Let's start with the hallmarks. Two of the three Hallmarks are the same. The ET is a French import mark. It comes about after the Cobden-Chevalier treaty of 1860. This treaty was a commercial trade treaty between France and England. When other countries realized how mutually beneficial the treaty was it inspired them to develop similar treaties with France. The ET mark is used specifically for imports from countries who had not previously partaken in trade treaties with France.
Unfortunately the third Hallmark is too worn to be identified. The hallmarks only give so much information so it's time to focus more on the materials and the ways in which they are used, as well as the methods used to set the stones.
How beautiful are the pearls on this bracelet! Pearls have an interesting and long history. These pearls are done in the classic pierced style, a style seen during medieval times. While this piece does not date as far back as medieval times, the more baroque style of pearl is helpful in giving it an era. When the Georgian era begins larger pearls are popular, but as the era progresses we see seed pearls coming into play and quickly becoming more popular. If you look at mid Georgian era pieces and the eras that follow the pearls used in jewelry become finer with the exception of Renaissance revival pieces; even the revival pieces handle the pearls differently than true Renaissance jewelry. I was beginning to realize that this bracelet will most likely predate 1720's.
Next to investigate were the collets and enamel. A collet is also known as a bezel setting. I started with pieces from the 1860's and worked my way back in time. The mountings and placement didn't match up with the style seen in this bracelet until the late 17th century. There are three very noticeable differences between collets of the 17th century and 18th century. One is how the stones are set. They are set at a distance from each other in the 17th century, while in Georgian jewelry we see stones placed much more closely together. Second would be the lack decoration or cutting back of the collet. There are no claw or scallop details on our piece. You will see plain collets in the Georgian era, but once again the stones would be set closer together. The third is the how high the collet rises on this piece. As I worked my way back thru time, comparing and contrasting other jewelry to this bracelet, I arrived at pieces dating around the 1680's and things started to fall into place. I started seeing pieces with stones set in a similar manner and also a use of enameling that was very much in line with the bracelet. In fact, in our extensive research library I found some wonderful jewelry that offered great comparisons.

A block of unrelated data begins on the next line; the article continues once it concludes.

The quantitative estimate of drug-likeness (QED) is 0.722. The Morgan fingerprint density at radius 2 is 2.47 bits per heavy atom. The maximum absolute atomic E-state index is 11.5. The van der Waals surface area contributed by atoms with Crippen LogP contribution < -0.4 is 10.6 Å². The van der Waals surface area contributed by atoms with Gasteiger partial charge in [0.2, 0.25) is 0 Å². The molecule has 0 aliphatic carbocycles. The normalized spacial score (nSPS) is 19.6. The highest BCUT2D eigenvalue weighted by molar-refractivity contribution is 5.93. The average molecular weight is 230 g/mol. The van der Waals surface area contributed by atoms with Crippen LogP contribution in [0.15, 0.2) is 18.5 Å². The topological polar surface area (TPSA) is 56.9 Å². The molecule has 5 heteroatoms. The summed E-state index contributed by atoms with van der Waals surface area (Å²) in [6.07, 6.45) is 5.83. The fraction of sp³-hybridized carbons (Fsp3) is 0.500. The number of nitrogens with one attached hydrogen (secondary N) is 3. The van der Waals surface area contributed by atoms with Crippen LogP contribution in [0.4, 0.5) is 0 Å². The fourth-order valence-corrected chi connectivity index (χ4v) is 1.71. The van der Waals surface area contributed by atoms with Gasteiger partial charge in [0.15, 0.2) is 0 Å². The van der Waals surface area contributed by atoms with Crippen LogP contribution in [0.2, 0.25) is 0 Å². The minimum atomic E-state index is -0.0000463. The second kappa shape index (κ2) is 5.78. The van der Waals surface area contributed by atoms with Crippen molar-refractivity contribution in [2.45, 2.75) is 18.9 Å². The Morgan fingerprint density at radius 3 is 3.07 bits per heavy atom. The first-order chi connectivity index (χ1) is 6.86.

So after much research I would date this bracelet somewhere between 1680-1700.
Editors note: We were also able to reach the conclusion that this bracelet was modified sometime in the 1800's from its original beginnings in the 17th century. the entirety of the top is a 17th century piece, the simple gold back hoop dates from the 1800's.
Further more, import stamps were put on pieces when a piece traveled from one country to another even if simply being brought in as a personally owned item of an individual.
Blog and research by: Kate Calkins research goddess at Gem Set Love. Her enthusiasm and determination is inspiring.
Edited by: Paula Bixel
Books and Sources used in this research and referenced in this article:
Georgian Jewellery 1714 - 1830 By Dawes and Collings
Portuguese Jewellery By Guedes and Vassallo e Silva